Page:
Church yesterday was awesome. I have just given up on trying not to cry during worship. I don't always understand the tears. There are the songs that are deeply connected to Connie, but there are some that just make me weep and I don't know why.
My church loves the arts. Art is frequently incorporated into the service. Dance, theater, and my favorite, painting. How is painting incorporated into the service? Well, the artist or artists paint while the worship team leads the congregation in song.
Today, two men and a woman stood at a large black canvas. They were dressed in black. It was dark in the sanctuary, and all you could really see was the paint being brushed on to the canvas. The three of them painted in unison, painted as one. It was one of the most visceral experiences I have had in church. The music was resurrection music, and at the end of the song, I don't think there was a dry eye in the place. And this is what the painters left…
Then Matt spoke to us about being amazed in the context of our knowing Jesus. I will never be able to adequately convey what he spoke about but he did write a beautiful synopsis of sorts in the bulletin. This is what it said:
Amazed. It's a word we use often…in entertainment and media…regarding technology or relationships…at sporting events…even in the marketplace. But how often do we go beyond superficial uses of the word and apply its full, descriptive impact to Jesus Christ?
If you've ever read through the gospel accounts of Christ's life (Matthew, Mark, Luke, and John), it's not hard to notice how many references there are to people being amazed by Him. Here are a few excerpts:
When Jesus had finished saying these things, the crowds were amazed at his teaching … The men were amazed and asked, "What kind of man is this? Even the winds and the waves obey him!" … The crowd was amazed and said, "Nothing like this has ever been seen in Israel." … They were amazed. "Where did this man get this wisdom and these miraculous powers?" they asked … The people were amazed when they saw the mute speaking, the crippled made well, the lame walking and the blind seeing … When the disciples saw this, they were amazed … This amazed everyone and they praised God, saying, "We have never seen anything like this!" … People were overwhelmed with amazement . "He has done everything well," they said. … All spoke well of him and were amazed at the gracious words that came from his lips … Everyone was amazed and gave praise to God. They were filled with awe and said, "We have seen remarkable things today."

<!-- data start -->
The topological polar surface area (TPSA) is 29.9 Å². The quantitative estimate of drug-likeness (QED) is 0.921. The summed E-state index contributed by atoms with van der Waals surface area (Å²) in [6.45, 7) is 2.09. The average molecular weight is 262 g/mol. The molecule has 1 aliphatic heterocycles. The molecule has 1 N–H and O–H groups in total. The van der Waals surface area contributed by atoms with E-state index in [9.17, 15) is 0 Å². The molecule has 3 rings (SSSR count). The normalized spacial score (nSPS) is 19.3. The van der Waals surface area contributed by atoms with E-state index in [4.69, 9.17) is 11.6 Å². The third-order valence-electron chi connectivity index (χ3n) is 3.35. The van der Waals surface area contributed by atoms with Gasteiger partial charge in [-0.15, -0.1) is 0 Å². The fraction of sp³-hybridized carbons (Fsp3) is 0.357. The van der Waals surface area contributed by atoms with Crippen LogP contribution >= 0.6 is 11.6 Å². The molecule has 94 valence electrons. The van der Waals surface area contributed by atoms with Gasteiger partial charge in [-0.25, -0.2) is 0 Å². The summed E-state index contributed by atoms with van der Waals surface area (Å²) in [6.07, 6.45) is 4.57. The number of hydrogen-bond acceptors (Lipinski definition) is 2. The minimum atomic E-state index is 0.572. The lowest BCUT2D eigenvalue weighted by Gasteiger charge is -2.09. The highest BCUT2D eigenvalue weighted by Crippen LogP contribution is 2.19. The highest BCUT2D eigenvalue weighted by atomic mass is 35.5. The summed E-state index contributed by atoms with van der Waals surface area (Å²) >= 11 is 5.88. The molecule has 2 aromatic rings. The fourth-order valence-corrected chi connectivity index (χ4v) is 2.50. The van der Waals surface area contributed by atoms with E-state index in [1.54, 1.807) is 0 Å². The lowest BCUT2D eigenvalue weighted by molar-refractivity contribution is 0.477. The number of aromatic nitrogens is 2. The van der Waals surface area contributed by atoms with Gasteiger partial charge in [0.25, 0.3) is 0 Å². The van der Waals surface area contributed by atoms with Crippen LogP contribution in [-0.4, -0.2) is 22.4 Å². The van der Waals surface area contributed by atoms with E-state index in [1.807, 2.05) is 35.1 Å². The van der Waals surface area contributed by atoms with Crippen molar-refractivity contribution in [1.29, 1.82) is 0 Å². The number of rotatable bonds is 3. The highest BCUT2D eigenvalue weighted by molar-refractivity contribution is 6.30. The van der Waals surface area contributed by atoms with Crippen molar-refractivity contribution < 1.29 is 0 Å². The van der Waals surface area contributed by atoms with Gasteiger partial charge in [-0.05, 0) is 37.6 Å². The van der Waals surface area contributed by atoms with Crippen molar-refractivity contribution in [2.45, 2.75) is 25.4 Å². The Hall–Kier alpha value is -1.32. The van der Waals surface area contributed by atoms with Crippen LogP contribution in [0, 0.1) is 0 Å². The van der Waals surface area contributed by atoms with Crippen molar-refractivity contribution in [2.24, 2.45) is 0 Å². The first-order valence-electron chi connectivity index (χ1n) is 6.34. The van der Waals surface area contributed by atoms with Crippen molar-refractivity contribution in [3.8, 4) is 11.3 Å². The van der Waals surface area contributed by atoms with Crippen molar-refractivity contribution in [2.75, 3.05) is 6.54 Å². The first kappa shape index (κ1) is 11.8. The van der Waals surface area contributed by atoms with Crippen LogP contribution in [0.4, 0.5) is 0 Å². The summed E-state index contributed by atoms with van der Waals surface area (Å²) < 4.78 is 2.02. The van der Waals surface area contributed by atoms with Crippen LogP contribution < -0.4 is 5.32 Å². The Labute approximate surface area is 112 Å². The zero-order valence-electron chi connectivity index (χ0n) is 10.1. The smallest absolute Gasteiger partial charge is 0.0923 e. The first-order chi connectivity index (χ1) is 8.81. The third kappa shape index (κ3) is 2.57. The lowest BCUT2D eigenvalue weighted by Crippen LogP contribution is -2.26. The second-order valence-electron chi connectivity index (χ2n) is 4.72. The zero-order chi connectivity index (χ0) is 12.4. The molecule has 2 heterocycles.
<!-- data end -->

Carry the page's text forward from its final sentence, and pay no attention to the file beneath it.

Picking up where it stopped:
Wow. Those descriptive statements are a far cry from the experience of most people today who are tipping their hat to some religious ritual. We might go through a religious routine but there's no amazement involved. So it's no surprise that many of us feel God is irrelevant to our lives – (now this is Linda here…it's also no surprise that many feel that THEY are irrelevant to God) the reason is we've missed the amazing beauty of the person and work of Jesus Christ and His willingness to intervene in our lives.
Here at Woodmen Valley Chapel, we talk a lot about being amazed – not over religion, but over the way God treats us. Through Jesus Christ, He gives us not what we deserve, but what we need! The Bible calls that grace. And His grace really is amazing!
So how does amazement begin to bubble to the surface in the midst of our "Monday morning" realities? Amazement comes from a combination of two ingredients: our desperation and God's intervention.
Being amazed comes from an authentic engagement with the desperation in our lives – on the surface of those "waters of desperation" are the obvious stresses of living in a broken world, from financial fears to emotional aches. Under the surface is the undertow of the real causes of the turbulence: isolation, self-absorption, confusion, dullness…all birthed and fueled by our hearts which, by nature, have a natural inclinationn toward rebellion against God's rule in our lives. But if we only engage with our desperation, it's not a pretty picture! Therefore, it's equally vital to engage with the ways God intervenes in our lives.
What's the result of:
Focusing on my desperation without acknowledging God's intervention? — Spiraling despair.
Talking about God's intervention without acknowledging my own desperation? — Barren religiosity.
My desperation combined with God's intervention??? — AMAZEMENT.
(Want to hear the whole sermon? Click WV Chapel "Listen Online" under my blogroll)